The House Intelligence Committee on Wednesday issued seven new subpoenas in its investigation into Russian interference in the 2016 election.
Four of the subpoenas are related directly to Russian meddling, which is also also the subject of probes from the Senate Intelligence Committee and FBI.
The other three focus on allegations of improper “unmasking” of Trump campaign officials, according to The Wall Street Journal.
Those three subpoenas went to the CIA, FBI and National Security Agency and are related to questions — primarily from Republicans — about how the names of associates of President Trump were un-redacted and distributed in classified Obama administration reports during the transition period.
The committee said in a statement that it had issued subpoenas to former national security adviser Michael Flynn and one company associated with the former intelligence official, Flynn Intel Group LLC; and longtime Trump lawyer Michael Cohen and his firm, Michael D. Cohen & Associates PC.
The statement did not address the three subpoenas related to unmasking, reportedly related to requests made by former national security adviser Susan Rice, former CIA Director John Brennan and former United Nations Ambassador Samantha PowerSamantha PowerAfter six decades of US foreign aid, our future must be guided by the past White House: US has donated 200 million COVID-19 vaccines around the world Overnight Energy & Environment — Presented by ExxonMobil — Climate divides conservative Democrats in reconciliation push MORE.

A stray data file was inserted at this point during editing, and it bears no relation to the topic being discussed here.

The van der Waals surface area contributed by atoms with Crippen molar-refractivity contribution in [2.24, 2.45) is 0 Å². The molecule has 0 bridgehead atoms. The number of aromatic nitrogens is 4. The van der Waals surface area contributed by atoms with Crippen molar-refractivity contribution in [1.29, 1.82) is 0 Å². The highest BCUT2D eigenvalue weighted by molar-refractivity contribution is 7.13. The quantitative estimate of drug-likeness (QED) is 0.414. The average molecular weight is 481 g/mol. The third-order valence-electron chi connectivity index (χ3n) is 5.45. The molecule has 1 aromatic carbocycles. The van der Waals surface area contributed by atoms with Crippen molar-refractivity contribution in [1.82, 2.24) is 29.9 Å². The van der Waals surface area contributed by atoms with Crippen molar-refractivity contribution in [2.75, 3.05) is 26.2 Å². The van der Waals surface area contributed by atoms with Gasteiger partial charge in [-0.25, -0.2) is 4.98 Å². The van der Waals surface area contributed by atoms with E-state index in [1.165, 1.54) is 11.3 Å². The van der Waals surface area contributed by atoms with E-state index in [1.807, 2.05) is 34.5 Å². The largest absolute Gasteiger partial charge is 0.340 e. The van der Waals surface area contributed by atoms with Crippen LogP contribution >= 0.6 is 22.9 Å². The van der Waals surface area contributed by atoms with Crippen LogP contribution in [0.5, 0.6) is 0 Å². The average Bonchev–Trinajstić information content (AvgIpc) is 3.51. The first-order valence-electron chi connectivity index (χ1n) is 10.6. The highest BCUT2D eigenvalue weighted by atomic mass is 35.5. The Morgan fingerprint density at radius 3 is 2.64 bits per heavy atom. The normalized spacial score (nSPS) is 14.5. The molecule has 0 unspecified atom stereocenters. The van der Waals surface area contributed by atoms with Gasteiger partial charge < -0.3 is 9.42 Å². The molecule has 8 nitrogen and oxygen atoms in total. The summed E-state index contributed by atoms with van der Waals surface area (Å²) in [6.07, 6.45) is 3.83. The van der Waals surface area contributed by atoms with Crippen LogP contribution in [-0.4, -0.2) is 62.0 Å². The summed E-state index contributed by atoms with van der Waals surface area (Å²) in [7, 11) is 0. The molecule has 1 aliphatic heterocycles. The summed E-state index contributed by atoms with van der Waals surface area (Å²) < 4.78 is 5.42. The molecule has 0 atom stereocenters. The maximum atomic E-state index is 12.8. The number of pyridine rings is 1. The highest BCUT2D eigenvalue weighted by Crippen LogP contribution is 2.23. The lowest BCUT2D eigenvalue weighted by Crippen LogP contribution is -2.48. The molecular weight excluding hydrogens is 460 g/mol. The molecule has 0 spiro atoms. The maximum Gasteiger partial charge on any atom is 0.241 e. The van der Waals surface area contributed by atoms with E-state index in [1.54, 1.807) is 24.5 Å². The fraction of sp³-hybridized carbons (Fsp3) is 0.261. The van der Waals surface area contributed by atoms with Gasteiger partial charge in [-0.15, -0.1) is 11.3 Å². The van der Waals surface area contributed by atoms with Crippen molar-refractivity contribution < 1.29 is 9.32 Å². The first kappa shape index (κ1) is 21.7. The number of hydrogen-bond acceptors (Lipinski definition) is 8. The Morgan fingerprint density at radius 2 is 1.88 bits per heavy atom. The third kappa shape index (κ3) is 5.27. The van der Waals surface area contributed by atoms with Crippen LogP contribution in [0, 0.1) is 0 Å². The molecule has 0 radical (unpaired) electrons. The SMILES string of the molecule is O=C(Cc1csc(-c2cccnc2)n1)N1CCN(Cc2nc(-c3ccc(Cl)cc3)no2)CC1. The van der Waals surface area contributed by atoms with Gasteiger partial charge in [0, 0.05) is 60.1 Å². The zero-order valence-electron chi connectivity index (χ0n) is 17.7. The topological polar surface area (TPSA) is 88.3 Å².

Power has not previously been reported as a potential witness in the probe.
Normally, when government officials receive intelligence reports, the names of American citizens are redacted to protect their privacy. But officials can request that names — listed as “U.S. Person 1,” for example — be unmasked internally in order to give context about the potential value of the intelligence.
But Republicans want to know if any of those requests were politically motivated.
They have signaled that they see unmasking as the key to investigating the source of media leaks damaging to the Trump administration — such as the exposure of Flynn, who was forced to resign in February after media reports based on surveillance leaks revealed that he misled Vice President Pence about the contents of his discussions with the Russian ambassador.
The GOP seized on a Bloomberg View report in April that Rice had requested that at least one Trump transition team member be “unmasked,” leading to claims that the Obama White House had intended to use that intelligence to damage Trump’s transition.
Rice has denied any political manipulation of intelligence by the Obama administration.
Earlier in the year, House Intelligence Chairman Devin Nunes (R-Calif.) stepped back from the probe after making a clandestine trip to the White House to view documents he says revealed inappropriate unmasking of transition team officials.
The revelation quickly devolved into partisan infighting that threaten to derail the House panel’s investigation permanently. Rep. Mike Conaway (R-Texas) has taken over the probe in Nunes’s place, and the fracas has largely died down since.
The Senate Intelligence Committee is also investigating Russian interference in the election and has issued its own slate of subpoenas targeted at Flynn.
Earlier this month, the Justice Department appointed a special counsel to oversee the federal government's probe following Trump's surprise firing of FBI Director James Comey.